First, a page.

You know what a winebibber is, right? It's a lush. It's an alcoholic. Can you imagine saying that of Jesus? "This guy eats too much and he drinks too much." Notice the next phrase: "'a friend of tax collectors and sinners!' But wisdom is justified by her children." Now they meant it as a slur. Jesus accepted it as a badge of honor. "I'm a friend of tax collectors and sinners." Now I'm not here to exegete this entire text. I just want you to notice this label, because by this time Jesus has already called a notorious tax collector named Matthew. Jesus has already gone to the house of Matthew and shared an evening meal with him and his buddies. And according to one commentator John MacArthur, he said at that meeting that would include robbers, murderers, drunkards, and prostitutes.

And it was probably, he said, because of that encounter in Matthew's house that Jesus got this reputation that he mentions here, "a friend of tax collectors and sinners." This is what it says in Matthew 9, "Many tax collectors and sinners came and sat down with him." Luke 15:1, "Tax collectors and notorious sinners often came to listen to Jesus teach." And then there's the story of Zacchaeus in Jericho. Remember Zacchaeus the short guy who walked up, climbed up the tree so he could see Jesus? And Jesus saw him, and said, "Get down. Let's go to your house and eat lunch," and they hung out together. That's a paraphrase, by the way, of that text. And the crowd was not excited about that.

The Bible says the crowds were upset, saying, "He has done to be a guest of a notorious sinner." You gotta understand that most religious Jews would never ever conceive of socializing with that group of people, but Jesus would and Jesus did. He sat down with them, he ate with them, and he was known as the friend of sinners. And in that group were drunkards, alcoholics. In that group were prostitutes, and probably the men who were addicted to sex from the prostitutes, and there was Jesus among them. And so they thought, "Hey, I want to listen to him teach." And they would often go to hear him teach. I just want to give this challenge to us the body of Christ. The Bible calls the church the "body of Christ." I hope you understand what that means.

We are the representatives of Jesus Christ as if we were the physical body of Jesus. So, he has no hands, no feet, no mouth, but ours. So it's our hands that reach out to people in his name. It's our feet that go out to people and walk toward people in his name. It's our mouths that bring a message of hope and love and the gospel of good news in his name. We're the body of Christ. Jesus said, "As I have loved you, you must love." We could do that. You know, it is possible. We could actually become an army of love. Well, I mentioned that Webster defined addiction as a surrendering of oneself to something obsessively, habitually. It is my prayer that more of us become addicted to Christ, addicted to serving our Lord, and addicted to loving people in a transforming way in his name.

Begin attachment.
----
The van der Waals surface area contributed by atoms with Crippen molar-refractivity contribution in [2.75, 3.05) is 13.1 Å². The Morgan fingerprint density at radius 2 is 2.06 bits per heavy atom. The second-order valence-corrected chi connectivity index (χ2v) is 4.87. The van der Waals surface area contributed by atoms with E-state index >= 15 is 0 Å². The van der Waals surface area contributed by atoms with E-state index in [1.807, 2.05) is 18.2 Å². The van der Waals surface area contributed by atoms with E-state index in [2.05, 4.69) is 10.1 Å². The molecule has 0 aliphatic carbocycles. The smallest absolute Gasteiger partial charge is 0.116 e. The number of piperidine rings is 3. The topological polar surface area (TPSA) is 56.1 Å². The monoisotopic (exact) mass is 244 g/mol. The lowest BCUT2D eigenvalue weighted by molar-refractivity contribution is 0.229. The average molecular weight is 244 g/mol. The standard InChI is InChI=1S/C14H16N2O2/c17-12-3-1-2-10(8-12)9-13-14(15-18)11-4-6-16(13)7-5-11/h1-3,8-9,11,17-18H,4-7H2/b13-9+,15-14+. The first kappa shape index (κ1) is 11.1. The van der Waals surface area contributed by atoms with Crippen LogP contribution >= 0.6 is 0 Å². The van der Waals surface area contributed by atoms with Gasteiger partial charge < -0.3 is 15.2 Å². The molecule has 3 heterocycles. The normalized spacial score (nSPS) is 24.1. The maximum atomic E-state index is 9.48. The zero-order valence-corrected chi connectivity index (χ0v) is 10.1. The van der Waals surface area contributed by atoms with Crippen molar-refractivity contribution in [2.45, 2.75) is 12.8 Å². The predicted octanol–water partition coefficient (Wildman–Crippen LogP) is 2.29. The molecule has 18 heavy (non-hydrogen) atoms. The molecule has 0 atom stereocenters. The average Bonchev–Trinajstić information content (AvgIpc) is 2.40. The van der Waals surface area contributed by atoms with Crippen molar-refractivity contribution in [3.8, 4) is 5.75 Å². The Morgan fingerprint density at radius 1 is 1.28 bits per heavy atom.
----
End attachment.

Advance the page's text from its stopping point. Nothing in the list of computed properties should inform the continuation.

Jesus began his ministry with the text we started out with. And John Wesley began his ministry outside the church walls with the same text. I thought it was only fitting to end this message and quote a hymn written by the brother of John Wesley, Charles Wesley about that same text. The hymn was called "O For a Thousand Tongues to Sing," and here's the little phrase: "He breaks the power of canceled sin, he sets the prisoner free; his blood can make the foulest clean, his blood availed for me." The foulest clean, the addict, the prostitute, the criminal, the murderer, all those that we have isolated in this series. He, his blood, can make the foulest clean, his blood availed for me. As we take communion, we realize that what Jesus said fits us, poor, brokenhearted, captive, blind. Yup, that's pretty much my testimony.

His blood can make the foulest clean. And if he can save you, don't you think he can save others through you? Ah, he loves to do that. I'm going to ask you to take the elements that you have in your chair. And the first one is a peel top. Well, they're actually both of them are peel top. The first clear one you peel it off and you get to the bread. The second foil you peel off and get to the juice. Nate and Janae, why don't you come on up for a second. I'm going to have you lead us in communion. They didn't know I was going to do this. I never like to tell people in advance. And just each of you pray for the elements, the bread and then the juice. You go first.